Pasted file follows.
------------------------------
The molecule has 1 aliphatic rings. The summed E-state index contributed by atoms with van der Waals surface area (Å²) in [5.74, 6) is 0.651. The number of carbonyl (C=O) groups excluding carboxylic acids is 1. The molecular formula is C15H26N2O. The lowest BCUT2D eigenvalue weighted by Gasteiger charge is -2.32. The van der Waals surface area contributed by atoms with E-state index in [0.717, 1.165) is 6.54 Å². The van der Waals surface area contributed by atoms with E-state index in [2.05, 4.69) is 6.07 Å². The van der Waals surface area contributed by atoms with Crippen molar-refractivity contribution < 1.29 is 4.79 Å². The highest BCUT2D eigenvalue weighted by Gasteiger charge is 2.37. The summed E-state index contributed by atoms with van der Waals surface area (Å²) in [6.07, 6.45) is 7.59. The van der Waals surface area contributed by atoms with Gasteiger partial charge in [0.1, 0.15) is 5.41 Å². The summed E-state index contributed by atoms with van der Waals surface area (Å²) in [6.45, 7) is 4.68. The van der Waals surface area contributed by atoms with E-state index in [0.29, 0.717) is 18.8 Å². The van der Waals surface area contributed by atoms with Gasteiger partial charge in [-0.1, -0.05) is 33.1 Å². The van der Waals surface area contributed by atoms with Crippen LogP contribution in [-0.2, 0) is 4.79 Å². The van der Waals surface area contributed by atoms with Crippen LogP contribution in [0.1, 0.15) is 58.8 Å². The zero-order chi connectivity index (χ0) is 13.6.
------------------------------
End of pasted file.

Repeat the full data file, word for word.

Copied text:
The molecule has 1 aliphatic rings. The summed E-state index contributed by atoms with van der Waals surface area (Å²) in [5.74, 6) is 0.651. The number of carbonyl (C=O) groups excluding carboxylic acids is 1. The molecular formula is C15H26N2O. The lowest BCUT2D eigenvalue weighted by Gasteiger charge is -2.32. The van der Waals surface area contributed by atoms with E-state index in [0.717, 1.165) is 6.54 Å². The van der Waals surface area contributed by atoms with E-state index in [2.05, 4.69) is 6.07 Å². The van der Waals surface area contributed by atoms with Crippen molar-refractivity contribution < 1.29 is 4.79 Å². The highest BCUT2D eigenvalue weighted by Gasteiger charge is 2.37. The summed E-state index contributed by atoms with van der Waals surface area (Å²) in [6.07, 6.45) is 7.59. The van der Waals surface area contributed by atoms with Gasteiger partial charge in [0.1, 0.15) is 5.41 Å². The summed E-state index contributed by atoms with van der Waals surface area (Å²) in [6.45, 7) is 4.68. The van der Waals surface area contributed by atoms with E-state index in [0.29, 0.717) is 18.8 Å². The van der Waals surface area contributed by atoms with Gasteiger partial charge in [-0.1, -0.05) is 33.1 Å². The van der Waals surface area contributed by atoms with Crippen LogP contribution in [-0.2, 0) is 4.79 Å². The van der Waals surface area contributed by atoms with Crippen LogP contribution in [0.1, 0.15) is 58.8 Å². The zero-order chi connectivity index (χ0) is 13.6.